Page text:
Hyemi Economics Korea Korean, English “There are many kinds of diversity such as age, gender, religion, ethnicity, and race, etc. Studying in America, these days. I think about race diversity more. People have to recognize and respect the diversity, but there is still some discrimination based on race.”
Jade Miley Sustainability Born in China. Grew up in US English, a little bit of Mandarin “Knowing what life and cultures are like to people in other countries and/or cultures. Being aware of what is going on in the world other than just your own country/culture.”

 

Jake Reed Criminology Ontario, Canada English and French “Diversity means having different people all from a different backgrounds. It means having a group of people where not one person is the same as the next.”
Jake Rideaw Communications Potomac, MD English and French “Having people of different backgrounds coming together to coexist harmoniously in society, regardless of gender, race, and religion. People are able to come together to form strong bonds with one another.”
Johnny Artinger Exercise Science Pittsburgh English “Diversity is what makes everyone different from one another. We all come from diverse backgrounds making us different in our own unique way.”
Jordan Annarumo Human Biology Ellwood City, PA English “Diversity is when our population is represented by more than just Americans. To be diverse you embrace cultures and customs from other nations.”
Justin McCloskey Sustainability California, Pennsylvania English, Japanese “Diversity to me means the mixing of different cultural traits and aspects into one purpose or event.”
Juyeon Shim  English Language and Literature S. Korea Korean, English “(Maybe) in cultural way, because of the diversity, I can learn many culture at once and experience others. Diversity is good to get along with others and experience many things than I expected.”
Karun Lelahuta English Language Program Thailand, Bangkok Thai, Japanese, English “The people from different background, such as culture, country, language, etc. Live in the same place and shared their experience together.”
Kazuki Tarumi English Literature/ Chatham Semester Osaka, Japan Japanese, English, Chinese “People from different countries come together.”
Kelsey Calamaro Human Biology Florida English “Diversity has a common meaning to me, it means different. This is not something bad, even though some people may make it seem that way. Diversity is intriguing, new and educating because you never know what you might learn from an entity that is diverse.”
Kimara Bernard Architecture Port-au-Prince, Haiti. Been to a lot of countries besides the United States French, English, Creole, Spanish “To me, there is a lot of meaning for Diversity. The fact that we all have different beliefs, languages, ethnicity, that we have our own culture .And all that makes us ourselves makes us diverse.”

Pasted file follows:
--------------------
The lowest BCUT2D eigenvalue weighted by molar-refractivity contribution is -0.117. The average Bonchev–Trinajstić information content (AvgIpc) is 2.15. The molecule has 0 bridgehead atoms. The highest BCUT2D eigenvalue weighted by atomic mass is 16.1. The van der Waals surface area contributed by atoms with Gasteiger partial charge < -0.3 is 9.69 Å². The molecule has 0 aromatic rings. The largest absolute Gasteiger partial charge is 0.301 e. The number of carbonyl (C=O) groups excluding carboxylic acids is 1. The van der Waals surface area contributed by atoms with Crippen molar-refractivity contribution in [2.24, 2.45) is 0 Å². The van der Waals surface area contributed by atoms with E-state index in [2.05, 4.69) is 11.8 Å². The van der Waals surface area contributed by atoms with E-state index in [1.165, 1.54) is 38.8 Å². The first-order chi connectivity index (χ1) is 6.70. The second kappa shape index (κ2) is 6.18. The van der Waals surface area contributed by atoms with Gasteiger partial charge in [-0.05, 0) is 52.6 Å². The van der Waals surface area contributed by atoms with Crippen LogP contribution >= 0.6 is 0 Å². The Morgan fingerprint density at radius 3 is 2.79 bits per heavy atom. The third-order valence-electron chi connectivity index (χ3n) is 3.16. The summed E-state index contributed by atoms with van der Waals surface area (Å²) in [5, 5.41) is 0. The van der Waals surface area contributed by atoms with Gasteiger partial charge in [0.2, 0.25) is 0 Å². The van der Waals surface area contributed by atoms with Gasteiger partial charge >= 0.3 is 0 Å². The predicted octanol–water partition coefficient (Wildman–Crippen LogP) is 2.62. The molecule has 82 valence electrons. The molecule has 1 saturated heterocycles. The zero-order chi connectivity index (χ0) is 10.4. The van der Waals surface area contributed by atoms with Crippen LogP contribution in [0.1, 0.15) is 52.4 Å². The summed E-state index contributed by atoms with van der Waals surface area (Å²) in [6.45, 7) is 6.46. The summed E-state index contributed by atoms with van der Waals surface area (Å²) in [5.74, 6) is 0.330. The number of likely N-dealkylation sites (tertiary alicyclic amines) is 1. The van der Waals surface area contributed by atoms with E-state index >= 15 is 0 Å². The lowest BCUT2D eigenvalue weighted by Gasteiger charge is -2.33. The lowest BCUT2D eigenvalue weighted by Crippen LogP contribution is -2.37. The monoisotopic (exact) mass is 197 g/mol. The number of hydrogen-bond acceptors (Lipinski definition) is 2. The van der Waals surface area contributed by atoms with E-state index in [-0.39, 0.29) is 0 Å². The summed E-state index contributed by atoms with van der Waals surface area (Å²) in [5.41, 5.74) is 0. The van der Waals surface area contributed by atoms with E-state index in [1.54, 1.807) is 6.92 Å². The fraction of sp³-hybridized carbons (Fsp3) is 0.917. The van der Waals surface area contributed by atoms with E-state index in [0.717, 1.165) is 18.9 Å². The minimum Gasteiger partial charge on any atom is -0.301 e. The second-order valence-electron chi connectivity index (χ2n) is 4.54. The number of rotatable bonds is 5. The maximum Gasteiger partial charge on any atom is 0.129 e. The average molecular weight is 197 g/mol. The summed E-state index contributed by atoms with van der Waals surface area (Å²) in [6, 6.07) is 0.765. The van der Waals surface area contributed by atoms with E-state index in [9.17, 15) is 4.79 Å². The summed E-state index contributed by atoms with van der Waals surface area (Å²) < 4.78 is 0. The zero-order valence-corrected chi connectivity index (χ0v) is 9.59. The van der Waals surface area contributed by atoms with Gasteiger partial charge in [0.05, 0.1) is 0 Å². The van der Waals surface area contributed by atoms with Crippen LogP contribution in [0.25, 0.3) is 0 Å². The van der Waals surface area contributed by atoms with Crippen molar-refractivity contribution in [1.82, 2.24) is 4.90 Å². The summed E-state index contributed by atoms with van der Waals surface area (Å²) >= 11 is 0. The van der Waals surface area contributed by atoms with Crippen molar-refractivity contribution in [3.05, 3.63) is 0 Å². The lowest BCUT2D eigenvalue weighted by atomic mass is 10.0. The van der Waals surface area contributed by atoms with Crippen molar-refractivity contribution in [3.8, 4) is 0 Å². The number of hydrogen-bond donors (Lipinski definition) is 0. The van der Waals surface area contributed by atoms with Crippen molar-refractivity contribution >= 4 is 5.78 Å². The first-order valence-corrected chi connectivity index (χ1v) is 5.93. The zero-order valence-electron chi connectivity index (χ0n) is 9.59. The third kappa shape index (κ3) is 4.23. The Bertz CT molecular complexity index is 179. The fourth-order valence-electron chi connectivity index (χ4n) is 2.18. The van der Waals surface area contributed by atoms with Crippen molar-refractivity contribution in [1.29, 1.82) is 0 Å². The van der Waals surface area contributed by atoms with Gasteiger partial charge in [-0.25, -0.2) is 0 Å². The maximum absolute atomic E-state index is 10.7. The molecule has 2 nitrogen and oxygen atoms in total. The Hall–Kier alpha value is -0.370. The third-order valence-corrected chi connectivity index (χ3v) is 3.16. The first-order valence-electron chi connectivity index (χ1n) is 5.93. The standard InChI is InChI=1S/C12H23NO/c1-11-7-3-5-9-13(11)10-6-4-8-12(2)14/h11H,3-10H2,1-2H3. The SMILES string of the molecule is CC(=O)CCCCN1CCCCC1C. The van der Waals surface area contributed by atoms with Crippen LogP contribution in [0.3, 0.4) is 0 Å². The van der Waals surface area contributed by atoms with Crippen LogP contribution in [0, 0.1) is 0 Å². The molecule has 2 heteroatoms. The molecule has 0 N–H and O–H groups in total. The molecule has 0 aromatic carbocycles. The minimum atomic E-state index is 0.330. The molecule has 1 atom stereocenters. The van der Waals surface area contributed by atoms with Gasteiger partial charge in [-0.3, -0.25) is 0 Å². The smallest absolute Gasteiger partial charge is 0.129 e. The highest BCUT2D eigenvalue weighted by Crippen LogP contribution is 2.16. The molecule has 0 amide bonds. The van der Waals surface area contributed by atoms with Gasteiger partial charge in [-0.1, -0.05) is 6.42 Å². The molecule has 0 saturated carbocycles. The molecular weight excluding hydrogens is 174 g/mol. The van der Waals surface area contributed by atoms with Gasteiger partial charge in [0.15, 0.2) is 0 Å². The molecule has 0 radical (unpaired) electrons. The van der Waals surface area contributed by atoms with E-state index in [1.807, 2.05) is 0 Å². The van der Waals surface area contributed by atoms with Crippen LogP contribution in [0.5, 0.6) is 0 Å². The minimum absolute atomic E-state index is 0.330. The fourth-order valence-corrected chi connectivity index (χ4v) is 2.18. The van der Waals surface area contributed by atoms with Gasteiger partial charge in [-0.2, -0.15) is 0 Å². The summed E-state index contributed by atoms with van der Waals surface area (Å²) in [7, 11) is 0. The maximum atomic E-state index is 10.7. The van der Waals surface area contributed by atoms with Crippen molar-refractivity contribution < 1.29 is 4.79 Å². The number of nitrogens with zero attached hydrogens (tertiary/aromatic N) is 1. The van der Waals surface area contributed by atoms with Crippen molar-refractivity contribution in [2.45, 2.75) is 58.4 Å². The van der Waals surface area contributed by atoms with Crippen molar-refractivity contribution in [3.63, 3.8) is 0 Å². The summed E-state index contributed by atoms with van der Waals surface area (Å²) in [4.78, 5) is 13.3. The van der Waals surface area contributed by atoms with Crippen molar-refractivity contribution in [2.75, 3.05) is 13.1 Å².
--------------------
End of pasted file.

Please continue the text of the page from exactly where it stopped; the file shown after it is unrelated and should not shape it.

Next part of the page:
Kiyo Irie Environmental Bioscience/ Junior Japan Japanese, English “Diversity is learning other cultures and; languages to me. I think the goal of diversity is understanding each culture.”
Kylie Fletcher Cultural Studies/ Graphic Design Born in West Virginia, US. Grew up in Okinawa, Japan and New Mexico, US. English, Japanese, French “To me, having diversity means having a space with a number of different identities and cultures (race, ability, gender, sexual orientation, ethnicity, etc.) that co-exist with one another. Diversity should be met with respect for other cultures.”
Laramie Ball Psychology New York State, USA A little bit of Spanish and Japanese “Equal respect and representation for all people regardless of who they are, where they are from, and what they believe. A celebration of these differences, and that these differences are not pushed down, but uplifted.”
Linh Phung Director, English Language and Pathway Programs Vietnam, State College, Pittsburgh. Visited Brazil, Canada, and Malaysia English, Vietnamese, Basic French. Learned some Spanish. Learning Chinese We were born with different characteristics and into different circumstances, resulting in different experiences and opportunities in life. Understanding differences also means understanding shared humanity.
Liz Peace Psychology Pittsburgh English, Japanese “Diversity means celebrating everyone’s differences. By understanding what makes everyone unique and being open-minded, we can all learn a lot.”